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With all the Open Source fonts I have available, and I can download them via the CSS font directive, what's the benefit of the TypeKit API?

Are there drawbacks of this? How does it work technically? Are there certain ways of constructing my website I should avoid?

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Annoyingly on-line fonts are not supported by all browsers (Opera on the iPhone being a pet peeve).

Google Fonts pure CSS system seems to work better than the alternatives, but you can end up with a FoUC on many browsers.

Google Font API "...was co-developed by Google and TypeKit" so I hope the following experience is similar enough:

  • the JavaScript library is quite light, but watch out for any serious increase in latency from the extra DNS lookups and HTTP connections that may be caused by cross-domain resources

  • using the JSAPI version is quite slow on an empty cache (as a side note you also can't combine JS requests into one big file)

  • being able to declare the fonts needed separately from the JavaScript include allows for post-loading the library and really helps with (X)HTML template flexibility

  • the extra paint events triggered when the JavaScript library re-paints the entire screen by changing page-wide classes will mean your CSS has to be efficient (Google offer a guide on this)

  • whilst having to declare italics and different weights with some fonts decreases the download size, it adds an extra burden to either the designer or the programmer

  • custom fonts, used tastefully, look beautiful

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One thing I've noticed is that most web fonts I've encountered (e.g. all of the Google Font API ones or the demo fonts on TypeKit) don't render using ClearType or any other kind of antialiasing in IE or FF and probably other browsers as well. This actually makes web fonts far less desirable from a purely aesthetic standpoint than web-safe fonts or rasterized images. –  Lèse majesté Aug 28 '10 at 10:55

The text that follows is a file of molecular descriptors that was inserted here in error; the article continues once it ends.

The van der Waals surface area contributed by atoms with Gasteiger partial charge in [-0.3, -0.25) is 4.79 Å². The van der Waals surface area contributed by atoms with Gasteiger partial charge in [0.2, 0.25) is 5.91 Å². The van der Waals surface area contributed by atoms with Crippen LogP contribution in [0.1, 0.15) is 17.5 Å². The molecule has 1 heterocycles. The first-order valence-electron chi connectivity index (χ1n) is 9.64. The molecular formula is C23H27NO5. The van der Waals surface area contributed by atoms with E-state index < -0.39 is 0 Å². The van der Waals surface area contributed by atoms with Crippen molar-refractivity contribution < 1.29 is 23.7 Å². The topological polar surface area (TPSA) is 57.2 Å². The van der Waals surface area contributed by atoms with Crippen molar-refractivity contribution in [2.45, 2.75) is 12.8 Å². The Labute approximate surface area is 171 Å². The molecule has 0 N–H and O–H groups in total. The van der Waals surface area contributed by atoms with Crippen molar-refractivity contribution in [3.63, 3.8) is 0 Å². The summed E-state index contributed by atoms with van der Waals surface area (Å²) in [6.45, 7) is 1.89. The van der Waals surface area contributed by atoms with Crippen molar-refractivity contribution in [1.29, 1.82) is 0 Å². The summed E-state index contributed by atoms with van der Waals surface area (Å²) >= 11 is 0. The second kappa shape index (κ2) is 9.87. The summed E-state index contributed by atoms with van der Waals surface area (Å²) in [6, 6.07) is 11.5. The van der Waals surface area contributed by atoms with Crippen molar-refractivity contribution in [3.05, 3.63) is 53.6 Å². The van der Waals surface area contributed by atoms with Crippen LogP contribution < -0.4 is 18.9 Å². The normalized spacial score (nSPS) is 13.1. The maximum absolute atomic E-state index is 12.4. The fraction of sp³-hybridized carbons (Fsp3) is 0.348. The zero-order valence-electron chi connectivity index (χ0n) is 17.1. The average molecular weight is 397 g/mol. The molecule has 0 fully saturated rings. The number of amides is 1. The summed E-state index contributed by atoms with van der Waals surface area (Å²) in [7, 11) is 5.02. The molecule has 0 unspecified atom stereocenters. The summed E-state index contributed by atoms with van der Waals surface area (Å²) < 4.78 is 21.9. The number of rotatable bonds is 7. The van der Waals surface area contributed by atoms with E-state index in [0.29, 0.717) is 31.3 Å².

Fonts are looking nicely anti-aliasing with ClearType turned on here - but goes to pot when you use a Text Shadows/Filters. –  Metalshark Aug 28 '10 at 11:12
    
Interesting. What OS/browser are you using? And I assume you mean the Google Font API fonts? I'm using ClearType on XP64 with FF3. And both the Google and TypeKit fonts look unAAed. However, I just opened up Opera and the TypeKit samples look great, but Google Font API looks as bad as in FF. –  Lèse majesté Aug 28 '10 at 12:11
    
Windows 7 64-bit with FF 3.6, IE 7, 8, 9 (using IE Tester) - Text Shadow seems to be the only thing disturbing AA. Fonts checked are Lobster and Reenie Beanie. –  Metalshark Aug 31 '10 at 5:10
    
Perhaps it's an XP 64 problem then. I'll have to test these fonts out on the Windows 7 and OS X machines at work. The last I recall, the fonts on Typekit looked good (I didn't know about Google Font API back then), but when I tried converting Myriad myself using WEFT (microsoft.com/typography/web/embedding/weft3/download.aspx) or Font Squirrel, it looked unAAed in both FF and IE on Windows 7. –  Lèse majesté Sep 2 '10 at 0:20

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